A leading Republican advocate of immigration reform told an American Jewish Committee New Jersey forum the chances of passing a new law this year are 50-50.
“There are many more ways for things to fail in Congress than for them to succeed,” said Tamar Jacoby. “There are 100 people with BB guns waiting there to shoot at it and the path is always tricky.”
Jacoby is president of ImmigrationWorks USA, an organization of 25 businesses and trade associations that employ immigrant workers. She was keynote speaker at an April 4 conference, “How Immigration Reform Powers American Competitiveness,” on the Florham Park campus of Fairleigh-Dickinson University.
Some 65 business and labor leaders, community activists, and AJC members were in attendance. AJC supports comprehensive immigration reform.
Jacoby has been working intensively with the so-called “Gang of Eight,” a bipartisan group of United States senators — including Robert Menendez (D-NJ) — who are near agreement on a bill that would set some 11 million undocumented immigrants on a path to American citizenship.
She noted that her party’s candidate for president in 2012 — Mitt Romney — received only 27 percent of Latino votes.
“Before the election, there was a small minority in the Republican Party who understood that we needed to get on the right side of this issue,” she said. “But it was like, ‘I know I’m going to die some day.’ It was not a real understanding. Now, everybody gets it. Republicans understand if they are ever going to see the inside of the White House again they are going to have to get this right.”
She said the congressional debate about undocumented immigrants “has changed dramatically.” Many in Congress who once favored deporting such immigrants now support granting them legal status or citizenship.
Jacoby said the Obama administration’s legislative proposals differ slightly from the Senate’s, comparing them to “Coke and Pepsi.”
But in the House, she said, reform legislation has many different forms.
“It’s like you’ve got five different airplanes lined up on this one runway, and the big question is ‘Which one is going to take off?’”
About civil rights
Following her speech, Jacoby told NJ Jewish News her fellow Republicans would have to beat back stiff opposition from the Tea Party and other opponents of immigration reform.
“Republicans won’t ignore those Tea Party people, but a few of their leaders, like Sen. Rand Paul (R-Ky.), are saying to them, ‘Let’s think about this a little harder,’” Jacoby said. “Republicans are so hungry to get this behind them.”
In a discussion following her 40-minute speech, a panel of five immigration advocates said reform would be of great economic benefit to their employees and constituents.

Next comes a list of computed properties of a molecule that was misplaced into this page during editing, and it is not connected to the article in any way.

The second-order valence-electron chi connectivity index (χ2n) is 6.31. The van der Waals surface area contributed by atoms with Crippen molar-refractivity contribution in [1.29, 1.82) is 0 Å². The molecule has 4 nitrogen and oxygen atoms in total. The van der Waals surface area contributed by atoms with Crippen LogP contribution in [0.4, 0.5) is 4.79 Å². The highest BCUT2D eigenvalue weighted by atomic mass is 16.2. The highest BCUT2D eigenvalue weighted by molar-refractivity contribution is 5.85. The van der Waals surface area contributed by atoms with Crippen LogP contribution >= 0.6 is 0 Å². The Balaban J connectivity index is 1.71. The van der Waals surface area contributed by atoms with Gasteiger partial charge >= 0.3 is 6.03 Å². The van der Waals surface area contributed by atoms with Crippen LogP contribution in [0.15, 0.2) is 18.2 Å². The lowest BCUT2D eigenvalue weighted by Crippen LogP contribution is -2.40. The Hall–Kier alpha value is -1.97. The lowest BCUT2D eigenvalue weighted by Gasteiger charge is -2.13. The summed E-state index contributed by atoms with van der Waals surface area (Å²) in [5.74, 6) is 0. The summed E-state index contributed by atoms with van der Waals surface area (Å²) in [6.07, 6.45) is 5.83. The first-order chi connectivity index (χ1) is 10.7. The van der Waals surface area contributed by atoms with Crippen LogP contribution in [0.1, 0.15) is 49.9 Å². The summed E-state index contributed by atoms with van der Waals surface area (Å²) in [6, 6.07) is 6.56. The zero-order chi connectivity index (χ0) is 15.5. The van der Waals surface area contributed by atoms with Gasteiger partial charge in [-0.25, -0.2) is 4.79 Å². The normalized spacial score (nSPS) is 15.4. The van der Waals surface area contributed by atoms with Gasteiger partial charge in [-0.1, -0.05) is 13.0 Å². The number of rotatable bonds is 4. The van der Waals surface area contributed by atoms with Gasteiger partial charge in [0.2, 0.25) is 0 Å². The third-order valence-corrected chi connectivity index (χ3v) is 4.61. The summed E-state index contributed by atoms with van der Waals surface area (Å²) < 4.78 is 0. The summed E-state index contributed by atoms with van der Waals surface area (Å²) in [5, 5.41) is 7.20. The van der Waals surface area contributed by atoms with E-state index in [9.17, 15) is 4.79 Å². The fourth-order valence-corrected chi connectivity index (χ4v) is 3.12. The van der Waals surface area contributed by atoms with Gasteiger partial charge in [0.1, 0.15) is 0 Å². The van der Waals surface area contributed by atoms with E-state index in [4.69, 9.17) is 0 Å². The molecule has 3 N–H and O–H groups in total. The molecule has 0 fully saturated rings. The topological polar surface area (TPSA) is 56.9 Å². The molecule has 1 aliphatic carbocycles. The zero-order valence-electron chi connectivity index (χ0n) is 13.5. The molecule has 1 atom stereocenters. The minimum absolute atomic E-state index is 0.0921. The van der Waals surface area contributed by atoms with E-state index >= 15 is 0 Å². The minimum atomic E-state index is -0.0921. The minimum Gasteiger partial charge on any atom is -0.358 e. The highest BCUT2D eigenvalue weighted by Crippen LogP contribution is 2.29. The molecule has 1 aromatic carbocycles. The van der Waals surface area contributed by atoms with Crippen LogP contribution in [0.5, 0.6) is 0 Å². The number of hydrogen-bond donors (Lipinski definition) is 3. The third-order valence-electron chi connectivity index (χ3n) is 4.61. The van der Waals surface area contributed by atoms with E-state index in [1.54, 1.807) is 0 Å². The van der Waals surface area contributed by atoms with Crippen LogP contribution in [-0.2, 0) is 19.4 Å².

“Substantial numbers of immigrants and their children are returning to their ancestral homelands for professional and business opportunities,” said moderator Nick Montalto. “To me this raises the question: Will the United States continue to act as a magnet for talent around the world?” Montalto is president of Diversity Dynamics, which advises business and government on immigration issues.
Dominick Mondi, executive director of the NJ Nursery and Landscape Association, said he supports a “functional and timely guest worker program.”
“The low-skilled guest worker aspect of immigration is extremely central to our membership and to the agriculture community,” he said. “Most of my members on the politically right side think it is a way around amnesty that Republicans like to talk about.”
Michael Carroll, executive vice president of Allan Industries, a janitorial service in Rockaway, employs 3,500 people, many of them foreign-born. “We are running out of people…. It is very difficult to obey the rules,” he said
Kevin Brown, NJ state director of Local 32BJ of the Service Employees International Union, represents janitors, doormen, and food service workers, many of whom are immigrants.
“Very few of them are criminals,” he said. “They are just good people, and they shouldn’t be penalized. They need a pathway to citizenship.”
Noting that the conference was being held on the anniversary of Martin Luther King’s assassination, Brown called immigration reform “an issue about civil rights…. All human beings should be treated equally. We have a two-tiered system in this country today…. We would rather have no bill than a bill that creates two tiers of Americans.”
“This is a matter of civil rights as well as a matter of economics; they are not separated,” said Samia Bahsoun, a global telecommunications expert and a board member of Main Street Alliance, an organization that supports immigration reform in the interest of the nation’s small businesses.
Katherine Kish is executive director of Einstein’s Alley, an organization that promotes high-tech industrial development in New Jersey. She said her organization supports immigration reform because it seeks to nurture talent.
She asserted that in the past two years, immigrants have founded 28 percent of the companies in the United States and 88 percent of the start-up firms in Silicon Valley. In addition, immigrants represent one-quarter of the Americans who have received the Nobel Prize. When discussing immigrants, Kish said, “you are talking about a population that has enormous benefit to this country.”